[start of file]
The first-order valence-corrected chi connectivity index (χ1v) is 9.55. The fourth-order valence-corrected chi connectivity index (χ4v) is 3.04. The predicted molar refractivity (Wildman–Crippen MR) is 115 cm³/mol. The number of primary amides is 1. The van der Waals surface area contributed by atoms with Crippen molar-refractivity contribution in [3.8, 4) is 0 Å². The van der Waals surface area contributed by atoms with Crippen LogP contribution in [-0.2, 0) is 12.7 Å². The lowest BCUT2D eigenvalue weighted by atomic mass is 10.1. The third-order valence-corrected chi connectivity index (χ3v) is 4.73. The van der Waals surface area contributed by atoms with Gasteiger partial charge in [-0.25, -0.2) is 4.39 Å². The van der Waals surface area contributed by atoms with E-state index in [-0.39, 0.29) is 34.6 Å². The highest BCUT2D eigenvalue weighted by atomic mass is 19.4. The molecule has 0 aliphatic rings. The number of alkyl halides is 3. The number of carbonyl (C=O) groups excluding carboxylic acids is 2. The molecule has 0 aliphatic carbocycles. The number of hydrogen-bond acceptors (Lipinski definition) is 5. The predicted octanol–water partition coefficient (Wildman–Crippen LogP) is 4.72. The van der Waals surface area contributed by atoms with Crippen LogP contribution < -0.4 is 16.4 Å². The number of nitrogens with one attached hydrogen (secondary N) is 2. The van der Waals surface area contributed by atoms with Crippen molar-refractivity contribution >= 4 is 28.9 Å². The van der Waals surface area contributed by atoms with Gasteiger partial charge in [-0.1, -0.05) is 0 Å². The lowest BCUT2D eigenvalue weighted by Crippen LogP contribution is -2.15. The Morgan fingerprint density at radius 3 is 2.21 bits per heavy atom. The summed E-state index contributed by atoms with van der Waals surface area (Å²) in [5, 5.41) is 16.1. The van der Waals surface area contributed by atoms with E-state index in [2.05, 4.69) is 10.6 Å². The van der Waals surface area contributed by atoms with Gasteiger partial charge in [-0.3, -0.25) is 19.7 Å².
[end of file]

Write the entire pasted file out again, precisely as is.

The first-order valence-corrected chi connectivity index (χ1v) is 9.55. The fourth-order valence-corrected chi connectivity index (χ4v) is 3.04. The predicted molar refractivity (Wildman–Crippen MR) is 115 cm³/mol. The number of primary amides is 1. The van der Waals surface area contributed by atoms with Crippen molar-refractivity contribution in [3.8, 4) is 0 Å². The van der Waals surface area contributed by atoms with Crippen LogP contribution in [-0.2, 0) is 12.7 Å². The lowest BCUT2D eigenvalue weighted by atomic mass is 10.1. The third-order valence-corrected chi connectivity index (χ3v) is 4.73. The van der Waals surface area contributed by atoms with Gasteiger partial charge in [-0.25, -0.2) is 4.39 Å². The van der Waals surface area contributed by atoms with E-state index in [-0.39, 0.29) is 34.6 Å². The highest BCUT2D eigenvalue weighted by atomic mass is 19.4. The molecule has 0 aliphatic rings. The number of alkyl halides is 3. The number of carbonyl (C=O) groups excluding carboxylic acids is 2. The molecule has 0 aliphatic carbocycles. The number of hydrogen-bond acceptors (Lipinski definition) is 5. The predicted octanol–water partition coefficient (Wildman–Crippen LogP) is 4.72. The van der Waals surface area contributed by atoms with Crippen LogP contribution < -0.4 is 16.4 Å². The number of nitrogens with one attached hydrogen (secondary N) is 2. The van der Waals surface area contributed by atoms with Crippen molar-refractivity contribution >= 4 is 28.9 Å². The van der Waals surface area contributed by atoms with Gasteiger partial charge in [-0.1, -0.05) is 0 Å². The lowest BCUT2D eigenvalue weighted by Crippen LogP contribution is -2.15. The Morgan fingerprint density at radius 3 is 2.21 bits per heavy atom. The summed E-state index contributed by atoms with van der Waals surface area (Å²) in [5, 5.41) is 16.1. The van der Waals surface area contributed by atoms with E-state index in [2.05, 4.69) is 10.6 Å². The van der Waals surface area contributed by atoms with Gasteiger partial charge in [-0.3, -0.25) is 19.7 Å².